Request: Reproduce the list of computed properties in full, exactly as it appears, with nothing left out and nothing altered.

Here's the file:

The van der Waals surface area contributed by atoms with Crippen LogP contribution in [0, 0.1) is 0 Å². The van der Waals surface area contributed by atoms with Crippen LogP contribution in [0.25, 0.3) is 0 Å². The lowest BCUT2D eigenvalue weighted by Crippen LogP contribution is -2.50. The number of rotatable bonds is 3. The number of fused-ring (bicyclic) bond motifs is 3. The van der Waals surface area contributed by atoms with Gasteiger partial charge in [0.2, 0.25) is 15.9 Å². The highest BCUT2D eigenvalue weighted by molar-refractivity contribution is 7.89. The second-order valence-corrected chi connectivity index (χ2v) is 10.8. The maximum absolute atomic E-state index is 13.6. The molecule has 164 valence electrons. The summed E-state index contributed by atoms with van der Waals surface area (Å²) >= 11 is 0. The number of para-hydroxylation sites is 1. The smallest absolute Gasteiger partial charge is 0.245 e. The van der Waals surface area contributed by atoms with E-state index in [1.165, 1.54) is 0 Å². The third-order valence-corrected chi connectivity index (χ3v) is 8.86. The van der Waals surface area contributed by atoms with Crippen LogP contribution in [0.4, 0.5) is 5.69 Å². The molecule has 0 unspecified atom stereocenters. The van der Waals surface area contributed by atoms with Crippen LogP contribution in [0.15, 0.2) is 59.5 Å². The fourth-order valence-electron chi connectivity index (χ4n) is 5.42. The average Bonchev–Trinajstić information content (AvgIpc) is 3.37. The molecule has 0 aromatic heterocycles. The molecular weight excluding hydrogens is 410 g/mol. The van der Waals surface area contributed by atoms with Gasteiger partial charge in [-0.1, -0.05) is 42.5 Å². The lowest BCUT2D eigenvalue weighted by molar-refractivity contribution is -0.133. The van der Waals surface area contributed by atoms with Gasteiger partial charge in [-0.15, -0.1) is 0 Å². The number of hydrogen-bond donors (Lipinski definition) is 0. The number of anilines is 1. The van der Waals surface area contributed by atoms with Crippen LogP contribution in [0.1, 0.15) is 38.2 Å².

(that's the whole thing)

The van der Waals surface area contributed by atoms with Crippen LogP contribution in [0, 0.1) is 0 Å². The van der Waals surface area contributed by atoms with Crippen LogP contribution in [0.25, 0.3) is 0 Å². The lowest BCUT2D eigenvalue weighted by Crippen LogP contribution is -2.50. The number of rotatable bonds is 3. The number of fused-ring (bicyclic) bond motifs is 3. The van der Waals surface area contributed by atoms with Gasteiger partial charge in [0.2, 0.25) is 15.9 Å². The highest BCUT2D eigenvalue weighted by molar-refractivity contribution is 7.89. The second-order valence-corrected chi connectivity index (χ2v) is 10.8. The maximum absolute atomic E-state index is 13.6. The molecule has 164 valence electrons. The summed E-state index contributed by atoms with van der Waals surface area (Å²) >= 11 is 0. The number of para-hydroxylation sites is 1. The smallest absolute Gasteiger partial charge is 0.245 e. The van der Waals surface area contributed by atoms with E-state index in [1.165, 1.54) is 0 Å². The third-order valence-corrected chi connectivity index (χ3v) is 8.86. The van der Waals surface area contributed by atoms with Crippen LogP contribution in [0.4, 0.5) is 5.69 Å². The molecule has 0 unspecified atom stereocenters. The van der Waals surface area contributed by atoms with Crippen LogP contribution in [0.15, 0.2) is 59.5 Å². The fourth-order valence-electron chi connectivity index (χ4n) is 5.42. The average Bonchev–Trinajstić information content (AvgIpc) is 3.37. The molecule has 0 aromatic heterocycles. The molecular weight excluding hydrogens is 410 g/mol. The van der Waals surface area contributed by atoms with Gasteiger partial charge in [-0.1, -0.05) is 42.5 Å². The lowest BCUT2D eigenvalue weighted by molar-refractivity contribution is -0.133. The van der Waals surface area contributed by atoms with Gasteiger partial charge in [-0.15, -0.1) is 0 Å². The number of hydrogen-bond donors (Lipinski definition) is 0. The number of anilines is 1. The van der Waals surface area contributed by atoms with Crippen LogP contribution in [0.1, 0.15) is 38.2 Å².